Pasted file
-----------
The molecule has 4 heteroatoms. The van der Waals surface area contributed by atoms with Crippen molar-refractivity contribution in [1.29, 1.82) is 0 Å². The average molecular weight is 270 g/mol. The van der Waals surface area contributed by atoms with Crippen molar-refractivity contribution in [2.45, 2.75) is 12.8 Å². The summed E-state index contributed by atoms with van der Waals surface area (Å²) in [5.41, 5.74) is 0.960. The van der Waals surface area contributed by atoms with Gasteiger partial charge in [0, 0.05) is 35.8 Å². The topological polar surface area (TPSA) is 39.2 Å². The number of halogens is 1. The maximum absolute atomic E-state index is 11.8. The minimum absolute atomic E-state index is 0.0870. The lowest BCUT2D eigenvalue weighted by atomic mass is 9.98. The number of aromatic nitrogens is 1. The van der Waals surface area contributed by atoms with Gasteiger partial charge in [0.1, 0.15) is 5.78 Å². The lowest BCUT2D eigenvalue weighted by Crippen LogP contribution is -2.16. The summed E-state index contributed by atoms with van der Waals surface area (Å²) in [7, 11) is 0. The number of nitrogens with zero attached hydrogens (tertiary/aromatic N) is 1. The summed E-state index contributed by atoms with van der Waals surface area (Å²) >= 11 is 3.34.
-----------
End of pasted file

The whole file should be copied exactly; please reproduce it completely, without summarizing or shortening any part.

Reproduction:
The molecule has 4 heteroatoms. The van der Waals surface area contributed by atoms with Crippen molar-refractivity contribution in [1.29, 1.82) is 0 Å². The average molecular weight is 270 g/mol. The van der Waals surface area contributed by atoms with Crippen molar-refractivity contribution in [2.45, 2.75) is 12.8 Å². The summed E-state index contributed by atoms with van der Waals surface area (Å²) in [5.41, 5.74) is 0.960. The van der Waals surface area contributed by atoms with Gasteiger partial charge in [0, 0.05) is 35.8 Å². The topological polar surface area (TPSA) is 39.2 Å². The number of halogens is 1. The maximum absolute atomic E-state index is 11.8. The minimum absolute atomic E-state index is 0.0870. The lowest BCUT2D eigenvalue weighted by atomic mass is 9.98. The number of aromatic nitrogens is 1. The van der Waals surface area contributed by atoms with Gasteiger partial charge in [0.1, 0.15) is 5.78 Å². The lowest BCUT2D eigenvalue weighted by Crippen LogP contribution is -2.16. The summed E-state index contributed by atoms with van der Waals surface area (Å²) in [7, 11) is 0. The number of nitrogens with zero attached hydrogens (tertiary/aromatic N) is 1. The summed E-state index contributed by atoms with van der Waals surface area (Å²) >= 11 is 3.34.